Remembering, in other words, is radically privative. As a form of subsequent experiencing, the machinery involved generating the experience remembered has been retasked. Accordingly, the question of just what gets selected becomes all important. The phenomenon of duration neglect noted above merely highlights one of very many kinds of information neglected. In this instance, it seems, evolution skimped on the metacognitive machinery required to reliably track and rationally assess certain durations of pain. Remembering the peak and coda apparently packed a bigger reproductive punch.

Kahneman likens remembering to a tyrant because selectivity, understood at the level of agency, connotes power. The automaticity of this selectivity, however, suggests that abjection is actually the better metaphor, that far from being a tyrant, remembering is more a captive to the information available, more a prisoner in Plato’s Cave, than any kind of executive authority.

If any culprit deserves the moniker of ‘tyrant’ here, it has to be neglect. Why do so many individuals  choose to remove the band-aid slowly? Because information regarding duration plays far less a roll than information regarding intensity. Since the mechanisms responsible for remembering systematically neglect such information, that information possesses no downstream consequences for the machinery of decision-making. What we have traditionally called memory consists of a fractionate system of automata scattered throughout the brain. What little they cull from experiencing is both automatic and radically heuristic. Insofar as the metaphor of ‘tyrant’ applies at all, it applies to the various forms of neglect suffered by conscious cognition, the myriad scotomas constraining the possibilities of ‘remembering experience’—or metacognition more generally.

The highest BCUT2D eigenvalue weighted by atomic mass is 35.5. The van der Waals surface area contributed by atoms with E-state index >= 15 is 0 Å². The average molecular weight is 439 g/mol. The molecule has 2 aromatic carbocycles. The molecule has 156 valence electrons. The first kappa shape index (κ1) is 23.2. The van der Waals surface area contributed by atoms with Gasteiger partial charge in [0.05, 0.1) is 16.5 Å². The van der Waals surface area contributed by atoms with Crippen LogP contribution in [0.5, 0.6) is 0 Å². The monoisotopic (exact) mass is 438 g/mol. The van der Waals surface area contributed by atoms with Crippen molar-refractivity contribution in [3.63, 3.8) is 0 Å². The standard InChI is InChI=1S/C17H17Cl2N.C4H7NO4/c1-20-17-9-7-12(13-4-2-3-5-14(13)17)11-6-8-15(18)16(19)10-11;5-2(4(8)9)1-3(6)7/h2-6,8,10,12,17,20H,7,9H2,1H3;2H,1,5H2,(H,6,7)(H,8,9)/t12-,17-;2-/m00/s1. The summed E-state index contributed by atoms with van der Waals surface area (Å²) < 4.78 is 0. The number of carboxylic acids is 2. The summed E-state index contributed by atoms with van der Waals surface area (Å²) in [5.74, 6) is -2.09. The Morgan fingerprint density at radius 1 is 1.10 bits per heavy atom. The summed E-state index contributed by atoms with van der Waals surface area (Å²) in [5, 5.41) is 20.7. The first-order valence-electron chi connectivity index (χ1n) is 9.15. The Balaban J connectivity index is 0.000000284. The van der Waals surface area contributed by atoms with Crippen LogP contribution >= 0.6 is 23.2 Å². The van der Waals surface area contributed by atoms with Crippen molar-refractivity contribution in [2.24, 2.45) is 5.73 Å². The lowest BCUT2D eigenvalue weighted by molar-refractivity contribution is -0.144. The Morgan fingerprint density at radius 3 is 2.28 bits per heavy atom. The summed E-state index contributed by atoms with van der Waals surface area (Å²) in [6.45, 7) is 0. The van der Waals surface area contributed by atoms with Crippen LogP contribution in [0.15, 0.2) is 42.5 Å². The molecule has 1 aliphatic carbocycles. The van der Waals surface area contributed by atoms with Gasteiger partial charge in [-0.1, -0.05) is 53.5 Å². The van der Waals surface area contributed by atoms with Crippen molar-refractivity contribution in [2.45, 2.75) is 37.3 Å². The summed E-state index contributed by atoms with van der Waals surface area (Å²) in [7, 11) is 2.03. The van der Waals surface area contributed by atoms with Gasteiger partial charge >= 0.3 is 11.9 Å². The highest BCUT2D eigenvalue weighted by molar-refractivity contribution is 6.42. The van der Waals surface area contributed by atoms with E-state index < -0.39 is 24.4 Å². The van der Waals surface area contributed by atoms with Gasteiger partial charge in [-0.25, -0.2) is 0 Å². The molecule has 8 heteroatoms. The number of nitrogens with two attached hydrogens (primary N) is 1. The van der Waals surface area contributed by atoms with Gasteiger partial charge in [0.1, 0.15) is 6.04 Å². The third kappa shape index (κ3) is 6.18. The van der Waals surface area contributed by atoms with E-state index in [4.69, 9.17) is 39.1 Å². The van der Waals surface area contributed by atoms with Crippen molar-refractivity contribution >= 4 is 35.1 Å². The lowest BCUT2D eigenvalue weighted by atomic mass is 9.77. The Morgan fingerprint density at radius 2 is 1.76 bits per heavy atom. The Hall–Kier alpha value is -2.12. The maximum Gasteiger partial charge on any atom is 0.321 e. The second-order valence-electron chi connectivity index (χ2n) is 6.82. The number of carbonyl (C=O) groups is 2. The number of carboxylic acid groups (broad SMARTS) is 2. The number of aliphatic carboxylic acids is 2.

Kahneman’s distinction wonderfully illustrates the way the lack of information can have positive cognitive effects. Band-aids get pulled slowly because only a spare, evolutionarily strategic fraction of experiencing can be remembered. We only recall enough of experience, it seems safe to assume, to solve the kinds of problems impacting our paleolithic ancestors’ capacity to reproduce. This raises the general question of just what kinds of problems we should expect metacognition—given the limitations of its access and resources—to be able to solve.

Or put more provocatively, the question that philosophy has spent millennia attempting to evade in the form of skepticism: If we don’t possess the metacognitive capacity to track the duration of suffering, why should we expect theoretical reflection to possess the access and capacity to theoretically cognize the truth of experience otherwise? Given the sheer complexity of the brain, the information consciously accessed is almost certainly adapted to various, narrow heuristic functions. It’s easy to imagine specialized metacognitive access and processing adapting to solve specialized problems possessing reproductive benefits. But it seems hard to imagine why evolution would select for the ability to theoretically intuit experience for what it is. Even worse, theoretical reflection is an exaptation, a cultural achievement. As such, we should expect it to be a naive metacognitive consumer, taking all information absent any secondary information regarding that information’s sufficiency.

In other words, not only should we expect theoretical reflection to be blind, we should also expect it to be blind to its own blindness.